(1931-2013) UK writer, critic, student of crime and the paranormal; his personal version of Existentialism was initially aired in his first book, The Outsider (1956). CW is one of the few writers who have interestingly subverted Cthulhu Mythos themes to their own ends, beginning with the curious Science Fantasy The Mind Parasites (1967). This book's science is best not examined; it borrows H P Lovecraft's trappings (August Derleth features as a character) only to transcend them with the Recognition that the eponymous parasites, who like malign psychic Vampires drain human energy and creativity, are renegade fragments of the human unconscious – mental cancers. The metaphor is further illuminated in the discursive The Philosopher's Stone (1969), which suggests that only lazy habits of thought stand between us and a Nietzschean transcendence conferring Immortality and paranormal Talents. Here CW's Revisionist-Fantasy examination of the Cthulhu Mythos and its Malign Sleepers (through psychic probing across a Time Abyss) redefines them as victims: though still powerful and menacing, they have been cast into coma through over-reaching in their own development – giving humanity a chance to push onward and meet these Elder Gods as mental equals when they wake again. The Return of the Lloigor (in Tales of the Cthulhu Mythos, anth 1969 US; rev 1974 chap UK) is a more conventional Cthulhu Mythos Horror story with a Welsh setting, echoing the quasi-documentary treatment of Lovecraft's own "The Call of Cthulhu" (1928) and also invoking Arthur Machen.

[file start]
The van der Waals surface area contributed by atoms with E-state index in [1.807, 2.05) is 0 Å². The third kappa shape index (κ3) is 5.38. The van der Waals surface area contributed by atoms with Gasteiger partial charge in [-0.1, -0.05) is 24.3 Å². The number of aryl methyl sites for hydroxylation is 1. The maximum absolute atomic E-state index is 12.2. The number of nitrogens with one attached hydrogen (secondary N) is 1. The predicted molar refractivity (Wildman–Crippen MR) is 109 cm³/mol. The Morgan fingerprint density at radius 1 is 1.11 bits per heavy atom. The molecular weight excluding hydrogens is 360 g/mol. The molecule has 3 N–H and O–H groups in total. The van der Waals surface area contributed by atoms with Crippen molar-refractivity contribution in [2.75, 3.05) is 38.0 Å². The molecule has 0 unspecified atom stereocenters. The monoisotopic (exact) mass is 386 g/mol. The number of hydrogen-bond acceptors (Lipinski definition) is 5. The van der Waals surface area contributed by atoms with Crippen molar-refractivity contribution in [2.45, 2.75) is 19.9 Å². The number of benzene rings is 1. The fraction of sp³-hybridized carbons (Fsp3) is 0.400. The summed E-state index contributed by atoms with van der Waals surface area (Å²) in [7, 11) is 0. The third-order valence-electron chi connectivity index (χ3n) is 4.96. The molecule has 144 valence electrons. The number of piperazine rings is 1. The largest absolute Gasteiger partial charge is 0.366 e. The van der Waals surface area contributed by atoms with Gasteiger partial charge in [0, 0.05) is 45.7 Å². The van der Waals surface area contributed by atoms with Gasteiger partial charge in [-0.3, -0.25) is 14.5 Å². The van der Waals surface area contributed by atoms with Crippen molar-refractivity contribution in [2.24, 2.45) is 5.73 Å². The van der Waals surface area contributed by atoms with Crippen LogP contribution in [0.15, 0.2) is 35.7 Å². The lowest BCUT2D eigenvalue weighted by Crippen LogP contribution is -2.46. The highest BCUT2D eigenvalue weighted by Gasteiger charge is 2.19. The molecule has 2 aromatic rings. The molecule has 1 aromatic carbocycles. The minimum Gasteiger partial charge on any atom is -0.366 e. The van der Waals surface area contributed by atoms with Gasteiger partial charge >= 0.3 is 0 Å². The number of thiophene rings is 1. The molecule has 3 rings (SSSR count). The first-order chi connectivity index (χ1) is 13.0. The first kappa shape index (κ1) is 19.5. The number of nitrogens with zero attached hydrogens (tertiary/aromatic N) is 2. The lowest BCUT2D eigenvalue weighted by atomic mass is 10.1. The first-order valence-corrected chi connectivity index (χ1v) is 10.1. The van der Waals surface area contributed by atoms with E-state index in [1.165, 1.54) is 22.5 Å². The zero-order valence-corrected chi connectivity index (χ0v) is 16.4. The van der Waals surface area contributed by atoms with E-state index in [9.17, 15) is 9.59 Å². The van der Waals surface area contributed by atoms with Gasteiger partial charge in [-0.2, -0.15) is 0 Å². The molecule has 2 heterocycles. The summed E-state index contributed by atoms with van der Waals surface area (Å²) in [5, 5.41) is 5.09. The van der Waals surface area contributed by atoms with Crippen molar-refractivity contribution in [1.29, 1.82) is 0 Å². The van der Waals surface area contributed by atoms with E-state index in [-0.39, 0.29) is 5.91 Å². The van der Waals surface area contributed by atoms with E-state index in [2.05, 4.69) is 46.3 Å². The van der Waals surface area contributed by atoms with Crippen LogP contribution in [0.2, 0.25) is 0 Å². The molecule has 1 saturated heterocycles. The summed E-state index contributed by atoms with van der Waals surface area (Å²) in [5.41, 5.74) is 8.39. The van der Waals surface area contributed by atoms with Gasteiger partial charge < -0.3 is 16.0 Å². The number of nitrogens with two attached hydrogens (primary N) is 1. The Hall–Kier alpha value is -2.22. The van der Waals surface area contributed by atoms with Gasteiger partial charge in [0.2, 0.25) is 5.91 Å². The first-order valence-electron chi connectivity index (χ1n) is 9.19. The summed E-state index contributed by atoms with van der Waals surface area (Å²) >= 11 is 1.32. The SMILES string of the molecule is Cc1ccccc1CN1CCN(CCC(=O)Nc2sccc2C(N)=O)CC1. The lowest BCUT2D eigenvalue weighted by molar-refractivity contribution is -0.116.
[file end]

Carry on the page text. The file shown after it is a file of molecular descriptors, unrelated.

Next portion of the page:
CW's commentaries on fantasy and Supernatural Fiction appear in: The Strength to Dream: Literature and the Imagination (1962), covering many relevant topics including Ghost Stories, E T A Hoffmann, H P Lovecraft and J R R Tolkien; The Strange Genius of David Lindsay (1970; with CW's material only, cut vt The Haunted Man 1979 US) with E H Visiak and J B Pick, on David Lindsay; and Tree by Tolkien (1973 chap).
The Gerard Sorme sequence, beginning with CW's first novel, Ritual in the Dark (1960), and continuing with Man Without a Shadow: The Diary of an Existentialist (1963; vt The Sex Diary of Gerard Sorme 1963 US) develops fantasy elements in The God of the Labyrinth (1970; vt The Hedonists 1971 US). This features an old erotic cult called the Sect of the Phoenix, copious and rebarbative Sex leading to friendly Possession by a long-dead rake, and intimations of psychic abilities like Astral-Body travel resulting from abnormally prolonged orgasm – CW is here adapting conventions of pornography (as earlier he used the Cthulhu Mythos) as new scaffolding for his dream of transcendence. His mystical agenda and sometimes uncritical-seeming enthusiasm for the paranormal emerge even in detections like The Schoolgirl Murder Case (1974), whose police investigator consults an Occult Detective specializing in Visions, and its sequel The Janus Murder Case (1984).
A late Science-Fantasy venture is the Spider World series, set in Earth's Far Future: Spider World: The Tower (1987; vt in 3 vols as Spider World 1: The Desert 1988 US, Spider World 2: The Tower 1989 US and Spider World 3: The Fortress 1989 US), Spider World: The Delta (1987) and Spider World: The Magician (1992). The initial handling of sf tropes is routine: giant Spiders have enslaved the remnants of humanity, and there is rebellion. But The Delta stresses CW's habitual urging of mental self-improvement, here mediated by a vegetative soul recalling the Life Force of Man and Superman (1903) and Back to Methuselah (1921) by George Bernard Shaw (1856-1950) – about whom CW has also written in Bernard Shaw: A Reassessment (1969). [DRL]
Colin Henry Wilson